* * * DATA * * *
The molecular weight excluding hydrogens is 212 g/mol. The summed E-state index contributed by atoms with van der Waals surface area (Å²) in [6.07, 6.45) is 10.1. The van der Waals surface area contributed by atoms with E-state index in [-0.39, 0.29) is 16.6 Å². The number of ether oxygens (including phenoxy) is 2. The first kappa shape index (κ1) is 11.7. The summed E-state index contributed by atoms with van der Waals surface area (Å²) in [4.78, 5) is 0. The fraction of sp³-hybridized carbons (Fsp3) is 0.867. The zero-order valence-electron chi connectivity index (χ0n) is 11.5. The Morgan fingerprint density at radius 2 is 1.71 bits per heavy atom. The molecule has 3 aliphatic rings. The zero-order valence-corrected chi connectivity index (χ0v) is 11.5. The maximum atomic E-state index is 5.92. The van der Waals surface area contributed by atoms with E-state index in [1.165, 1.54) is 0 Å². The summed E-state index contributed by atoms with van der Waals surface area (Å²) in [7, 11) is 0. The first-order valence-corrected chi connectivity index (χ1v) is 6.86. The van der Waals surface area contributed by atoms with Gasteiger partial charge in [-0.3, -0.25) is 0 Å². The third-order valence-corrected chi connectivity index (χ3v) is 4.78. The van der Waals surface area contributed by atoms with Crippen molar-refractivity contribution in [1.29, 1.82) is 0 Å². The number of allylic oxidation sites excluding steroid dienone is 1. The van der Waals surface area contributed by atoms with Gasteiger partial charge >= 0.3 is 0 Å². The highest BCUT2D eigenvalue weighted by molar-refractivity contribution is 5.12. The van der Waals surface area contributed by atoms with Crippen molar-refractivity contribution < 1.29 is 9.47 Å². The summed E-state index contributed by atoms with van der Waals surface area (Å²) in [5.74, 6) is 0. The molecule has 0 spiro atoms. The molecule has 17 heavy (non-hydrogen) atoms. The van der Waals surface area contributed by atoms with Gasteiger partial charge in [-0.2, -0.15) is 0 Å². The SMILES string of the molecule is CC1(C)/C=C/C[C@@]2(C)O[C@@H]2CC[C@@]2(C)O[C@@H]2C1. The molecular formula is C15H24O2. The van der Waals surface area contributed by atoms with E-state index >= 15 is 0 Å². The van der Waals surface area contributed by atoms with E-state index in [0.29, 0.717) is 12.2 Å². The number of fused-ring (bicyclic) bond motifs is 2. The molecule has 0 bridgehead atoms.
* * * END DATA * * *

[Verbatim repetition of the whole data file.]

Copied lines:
The molecular weight excluding hydrogens is 212 g/mol. The summed E-state index contributed by atoms with van der Waals surface area (Å²) in [6.07, 6.45) is 10.1. The van der Waals surface area contributed by atoms with E-state index in [-0.39, 0.29) is 16.6 Å². The number of ether oxygens (including phenoxy) is 2. The first kappa shape index (κ1) is 11.7. The summed E-state index contributed by atoms with van der Waals surface area (Å²) in [4.78, 5) is 0. The fraction of sp³-hybridized carbons (Fsp3) is 0.867. The zero-order valence-electron chi connectivity index (χ0n) is 11.5. The Morgan fingerprint density at radius 2 is 1.71 bits per heavy atom. The molecule has 3 aliphatic rings. The zero-order valence-corrected chi connectivity index (χ0v) is 11.5. The maximum atomic E-state index is 5.92. The van der Waals surface area contributed by atoms with E-state index in [1.165, 1.54) is 0 Å². The summed E-state index contributed by atoms with van der Waals surface area (Å²) in [7, 11) is 0. The first-order valence-corrected chi connectivity index (χ1v) is 6.86. The van der Waals surface area contributed by atoms with Gasteiger partial charge in [-0.3, -0.25) is 0 Å². The third-order valence-corrected chi connectivity index (χ3v) is 4.78. The van der Waals surface area contributed by atoms with Crippen molar-refractivity contribution in [1.29, 1.82) is 0 Å². The number of allylic oxidation sites excluding steroid dienone is 1. The van der Waals surface area contributed by atoms with Gasteiger partial charge >= 0.3 is 0 Å². The highest BCUT2D eigenvalue weighted by molar-refractivity contribution is 5.12. The van der Waals surface area contributed by atoms with Crippen molar-refractivity contribution < 1.29 is 9.47 Å². The summed E-state index contributed by atoms with van der Waals surface area (Å²) in [5.74, 6) is 0. The molecule has 0 spiro atoms. The molecule has 17 heavy (non-hydrogen) atoms. The van der Waals surface area contributed by atoms with Gasteiger partial charge in [-0.2, -0.15) is 0 Å². The SMILES string of the molecule is CC1(C)/C=C/C[C@@]2(C)O[C@@H]2CC[C@@]2(C)O[C@@H]2C1. The molecular formula is C15H24O2. The van der Waals surface area contributed by atoms with E-state index >= 15 is 0 Å². The van der Waals surface area contributed by atoms with E-state index in [0.29, 0.717) is 12.2 Å². The number of fused-ring (bicyclic) bond motifs is 2. The molecule has 0 bridgehead atoms.